These Long, Skinny Fish Hide Behind Bigger Fish to Sneak Up on Their Prey

Scientists made 3D-printed models of fish and tested them in the ocean to study this clever hunting strategy

A long and thin trumpetfish swims over the back of a wider and more colorful parrotfish near some corals
A trumpetfish shadows a parrotfish. A new study suggests that this tactic makes it harder for prey to notice the predatory trumpetfish behind the non-threatening, plant-eating parrotfish. Wild Horizons / Universal Images Group via Getty Images

In the waters of the western Atlantic Ocean, long and thin trumpetfish have evolved a unique hunting strategy, researchers say. The predatory creatures will sometimes swim pressed up against the sides of larger, more colorful parrotfish, a strange behavior that serves as a kind of disguise, masking the trumpetfish from their unsuspecting prey.

In a new study published Monday in the journal Current Biology, scientists 3D-printed models of trumpetfish and parrotfish and tested how living prey in the ocean responded to them. Their experiments suggest that trumpetfish can swim under the radar, evading detection by prey, when they employ this “shadowing” tactic.

“This is the first non-human example of an animal using another animal as camouflage to get close to or to conceal themselves from their prey,” Sam Matchette, a co-author of the study and zoologist at the University of Cambridge in England, tells New Scientist’s Chen Ly.

“Although fish biologists have known about this for a long time, this is the first time someone actually made an experiment that demonstrated how much of an advantage this strategy gives the trumpetfish,” Luiz Rocha, a fish expert at the California Academy of Sciences who wasn’t involved in the study, tells the New York Times’ Annie Roth.

Atlantic trumpetfish are elongated creatures with large snouts, which they use to suck in the small fish and shrimp that they eat. They hunt with a variety of tactics, including changing their color to blend into their surroundings and hiding amongst the similarly tube-shaped, long branches of soft corals, according to the conservation organization Oceana.

Scientists have long suspected that shadowing other animals is another hunting strategy for the trumpetfish, allowing them to approach small fish without scaring them off. In Caribbean coral reefs, researchers have observed the creatures hiding alongside parrotfish, which are herbivores and don’t pose a threat to prey species. But nobody had tested whether this helped the trumpetfish hunt, the study authors write.

For the new experiment, the researchers brought their 3D-printed fish models to 36 colonies of a prey species called bicolor damselfish off the island of Curaçao, just north of Venezuela. At each underwater habitat, they attached nylon lines to tripods, essentially creating a pulley system that passed over the damselfish colonies. The scientists affixed their fake fish to the lines and reeled them over the living prey.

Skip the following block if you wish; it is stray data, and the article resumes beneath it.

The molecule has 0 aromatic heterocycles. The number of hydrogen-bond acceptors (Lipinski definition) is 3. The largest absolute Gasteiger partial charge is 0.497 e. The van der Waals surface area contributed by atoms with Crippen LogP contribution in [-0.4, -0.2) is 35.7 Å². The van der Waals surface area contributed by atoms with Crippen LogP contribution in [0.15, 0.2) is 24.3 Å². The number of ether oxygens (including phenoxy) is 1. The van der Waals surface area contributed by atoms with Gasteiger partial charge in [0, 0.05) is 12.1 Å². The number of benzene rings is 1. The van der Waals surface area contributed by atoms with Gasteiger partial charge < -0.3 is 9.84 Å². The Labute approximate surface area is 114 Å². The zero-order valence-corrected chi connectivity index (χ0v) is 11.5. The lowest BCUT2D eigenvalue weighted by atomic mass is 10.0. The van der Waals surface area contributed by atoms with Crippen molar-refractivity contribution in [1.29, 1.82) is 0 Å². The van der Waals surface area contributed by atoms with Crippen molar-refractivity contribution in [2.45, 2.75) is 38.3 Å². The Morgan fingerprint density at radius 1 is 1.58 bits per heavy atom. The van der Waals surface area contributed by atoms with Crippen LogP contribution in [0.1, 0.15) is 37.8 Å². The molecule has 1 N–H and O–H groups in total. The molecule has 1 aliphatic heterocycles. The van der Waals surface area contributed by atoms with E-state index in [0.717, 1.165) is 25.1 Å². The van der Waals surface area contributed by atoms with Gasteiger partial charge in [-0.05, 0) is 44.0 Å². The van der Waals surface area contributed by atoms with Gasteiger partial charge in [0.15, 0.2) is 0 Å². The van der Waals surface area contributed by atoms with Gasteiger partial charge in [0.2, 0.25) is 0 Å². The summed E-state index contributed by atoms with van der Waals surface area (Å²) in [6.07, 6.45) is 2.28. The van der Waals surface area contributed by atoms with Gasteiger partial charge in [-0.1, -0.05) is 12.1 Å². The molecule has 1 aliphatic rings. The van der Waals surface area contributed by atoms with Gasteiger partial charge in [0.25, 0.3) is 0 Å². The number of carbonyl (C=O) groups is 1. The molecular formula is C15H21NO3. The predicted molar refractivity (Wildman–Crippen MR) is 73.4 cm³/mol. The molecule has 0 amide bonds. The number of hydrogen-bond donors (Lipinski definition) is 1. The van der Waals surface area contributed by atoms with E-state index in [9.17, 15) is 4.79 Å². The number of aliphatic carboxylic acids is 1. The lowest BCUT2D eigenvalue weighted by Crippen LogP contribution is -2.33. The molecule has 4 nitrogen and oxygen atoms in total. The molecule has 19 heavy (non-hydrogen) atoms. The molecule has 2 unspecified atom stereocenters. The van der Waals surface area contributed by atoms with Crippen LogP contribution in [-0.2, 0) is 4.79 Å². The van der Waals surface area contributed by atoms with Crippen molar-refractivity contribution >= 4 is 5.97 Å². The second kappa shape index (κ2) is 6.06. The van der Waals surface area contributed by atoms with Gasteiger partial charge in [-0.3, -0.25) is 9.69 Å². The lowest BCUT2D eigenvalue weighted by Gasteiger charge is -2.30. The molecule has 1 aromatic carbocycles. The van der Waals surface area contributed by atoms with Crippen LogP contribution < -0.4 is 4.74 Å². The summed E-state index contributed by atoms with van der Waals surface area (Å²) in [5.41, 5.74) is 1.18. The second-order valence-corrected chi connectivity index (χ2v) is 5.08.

Stealth swimmers: the fish that hide behind others to hunt

They conducted three versions of the experiment. In one, they pulled just the parrotfish model. In another, they only pulled the trumpetfish model. And in the third, they attached the trumpetfish model to the side of the parrotfish model and made them move over the habitat together, representing the “shadowing” technique.

When only the model parrotfish “swam” overhead, the damselfish did not swim away. But when the proxy trumpetfish passed by the colony, the prey fish inspected it for a moment, then fled. Finally, as the researchers tugged the makeshift trumpetfish-parrotfish pair across the wire, the damselfish did not bolt immediately—their response was similar to how they reacted to the lone parrotfish.

Compared to the solo trumpetfish, the shadowing one was able to get closer to the colony before the damselfish swam away, and fewer damselfish avoided it. The results suggest that shadowing makes it harder for damselfish to detect trumpetfish predators, the study authors write.

“This is an excellent example of where a fascinating piece of observational natural history is turned into hard science by focused experimentation,” Innes Cuthill, a behavioral ecologist at the University of Bristol in England who did not contribute to the work, tells New Scientist. The findings suggest that trumpetfish shadow other fish to hunt, rather than to avoid their own predators, he adds to the publication.

“We see a lot of amazing strategies from animals across the animal kingdom in camouflage and concealment and the ways in which they disguise themselves and they disguise their intent,” Matchette tells the Guardian’s Nicola Davis.

Although the trumpetfish is the first non-human species documented to hunt by shadowing, both Rocha and Matchette tell the New York Times that other animals out there likely use this same strategy.

As coral reefs continue to decline, shadowing may become more popular, the researchers hypothesize in the paper. In a study last year, the team worked with divers to track the occurrence of trumpetfish shadowing behavior in the Caribbean Sea—and they found that the most common sites for shadowing were flat or degraded coral reefs, per Forbes’ Amanda Kooser.

If trumpetfish no longer have reefs to hide in, using “other organisms around you for cover might become more commonplace in the future,” Matchette tells New Scientist.

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